The Royal Institute of British Architects (RIBA) has announced that a team led by UK firm Brock Carmichael Architects has won the Tristan da Cunha Design Ideas Competition.Â
The competition was run by RIBA on behalf of the government of Tristan da Cunha, the world’s most remote inhabited island group, located 2,400km from South Africa in the south Atlantic.
The competition sought ideas to create a more self-sustainable future for Edinburgh of the Seven Seas, the main settlement on the islands.
The brief was to improve the standard of residential properties and to improve the island’s agrarian systems to better support grazing and the year-round growth of produce.
Brock Carmichael will work with Oval Partnership, Arup International Development, Multi QS and Gerda Speller from the University of Surrey.
The team were selected from a shortlist that included:
- Lateral Office (Toronto)
- John Puttick Associates (New York)
- Scott Brownrigg (Cardiff)
- Javier Terrados and Fernando Suárez (Seville).
Alex Mitham, the head of government at Tristan da Cunha, said: "The Tristanians are very grateful for all the hard work involved and the different ways in which teams responded to the brief and the unique set of challenges posed by delivering a project on the world’s remotest inhabited island.Â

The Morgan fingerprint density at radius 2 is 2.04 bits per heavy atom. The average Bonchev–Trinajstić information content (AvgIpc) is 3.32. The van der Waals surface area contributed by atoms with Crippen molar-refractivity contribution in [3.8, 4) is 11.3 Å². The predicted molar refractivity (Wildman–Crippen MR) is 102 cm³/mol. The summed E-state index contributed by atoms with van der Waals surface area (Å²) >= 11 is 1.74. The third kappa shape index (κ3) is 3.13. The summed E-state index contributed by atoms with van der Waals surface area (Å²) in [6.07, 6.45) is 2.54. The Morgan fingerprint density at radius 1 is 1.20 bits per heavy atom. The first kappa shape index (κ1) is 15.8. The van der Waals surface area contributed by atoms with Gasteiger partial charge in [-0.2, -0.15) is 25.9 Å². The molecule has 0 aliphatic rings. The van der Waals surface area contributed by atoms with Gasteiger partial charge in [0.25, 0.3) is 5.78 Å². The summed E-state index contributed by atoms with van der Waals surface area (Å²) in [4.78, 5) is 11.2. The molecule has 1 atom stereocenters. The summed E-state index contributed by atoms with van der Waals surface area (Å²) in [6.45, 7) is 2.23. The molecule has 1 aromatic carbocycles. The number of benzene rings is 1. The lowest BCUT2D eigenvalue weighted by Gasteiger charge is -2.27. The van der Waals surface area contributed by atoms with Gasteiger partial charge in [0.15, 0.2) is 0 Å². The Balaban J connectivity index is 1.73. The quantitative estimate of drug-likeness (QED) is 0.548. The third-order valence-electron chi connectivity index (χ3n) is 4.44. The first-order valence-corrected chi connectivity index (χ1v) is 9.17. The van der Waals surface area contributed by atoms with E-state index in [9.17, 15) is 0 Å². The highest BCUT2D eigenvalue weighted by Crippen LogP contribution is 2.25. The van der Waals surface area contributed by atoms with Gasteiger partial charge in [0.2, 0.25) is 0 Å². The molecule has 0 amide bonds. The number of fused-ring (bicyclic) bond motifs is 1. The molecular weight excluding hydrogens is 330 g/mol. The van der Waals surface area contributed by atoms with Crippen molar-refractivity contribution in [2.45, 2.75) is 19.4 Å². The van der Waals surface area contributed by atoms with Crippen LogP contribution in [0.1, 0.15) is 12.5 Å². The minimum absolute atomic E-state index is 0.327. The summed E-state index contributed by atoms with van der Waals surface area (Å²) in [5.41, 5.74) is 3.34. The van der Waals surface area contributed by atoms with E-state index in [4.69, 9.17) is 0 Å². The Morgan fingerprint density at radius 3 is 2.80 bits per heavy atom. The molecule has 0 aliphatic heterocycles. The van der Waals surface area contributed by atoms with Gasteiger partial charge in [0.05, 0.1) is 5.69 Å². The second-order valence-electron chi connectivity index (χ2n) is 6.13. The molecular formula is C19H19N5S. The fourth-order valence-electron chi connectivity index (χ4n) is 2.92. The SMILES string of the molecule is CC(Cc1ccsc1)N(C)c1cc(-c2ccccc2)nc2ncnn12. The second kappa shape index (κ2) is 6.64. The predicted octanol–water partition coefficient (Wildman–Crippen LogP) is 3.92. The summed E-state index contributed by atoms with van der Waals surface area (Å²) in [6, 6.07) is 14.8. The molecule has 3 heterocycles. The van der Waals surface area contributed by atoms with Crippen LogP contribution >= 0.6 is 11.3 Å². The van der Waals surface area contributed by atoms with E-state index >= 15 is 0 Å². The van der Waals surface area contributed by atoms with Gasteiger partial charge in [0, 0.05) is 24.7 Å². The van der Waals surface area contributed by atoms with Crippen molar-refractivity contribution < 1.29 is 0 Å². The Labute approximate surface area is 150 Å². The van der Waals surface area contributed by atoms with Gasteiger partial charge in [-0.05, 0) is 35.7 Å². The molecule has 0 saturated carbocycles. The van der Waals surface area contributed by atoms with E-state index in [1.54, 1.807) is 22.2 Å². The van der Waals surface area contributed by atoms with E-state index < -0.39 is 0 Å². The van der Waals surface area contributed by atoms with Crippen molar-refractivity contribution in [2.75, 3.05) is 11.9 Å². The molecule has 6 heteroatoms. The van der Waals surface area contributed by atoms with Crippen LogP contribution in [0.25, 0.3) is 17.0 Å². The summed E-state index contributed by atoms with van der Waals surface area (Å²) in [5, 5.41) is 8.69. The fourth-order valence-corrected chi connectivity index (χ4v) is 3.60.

"The Island Council felt the Brock Carmichael team had developed a very strong set of proposals that demonstrated both a practical approach and an in-depth understanding of the issues.Â Â
"We hope to be able to arrange for key members of the Brock Carmichael team to visit Tristan and meet the community in the near future as the first step in hopefully going onto realise the project".
This will require the architects to sail for up to 10 days from Cape Town. The islands are only accessible by sea on 60 days a year owing to the severity of the ocean swells and the limitations their harbour facilities.
Martin Watson, partner at Brock Carmichael, said: "We’re delighted and honoured to have been chosen as the winners of this unique competition and would like to pass on our thanks to the people of Tristan for selecting our team.Â
"We’re very much looking forward to forging a long-term partnership with the community to deliver practical solutions for the benefit of future generations to come."
Tristan da Cunha is formed of four islands, one of which is called, aptly enough, "Inaccessible".
Read more about the competition and the island here.
Images via RIBA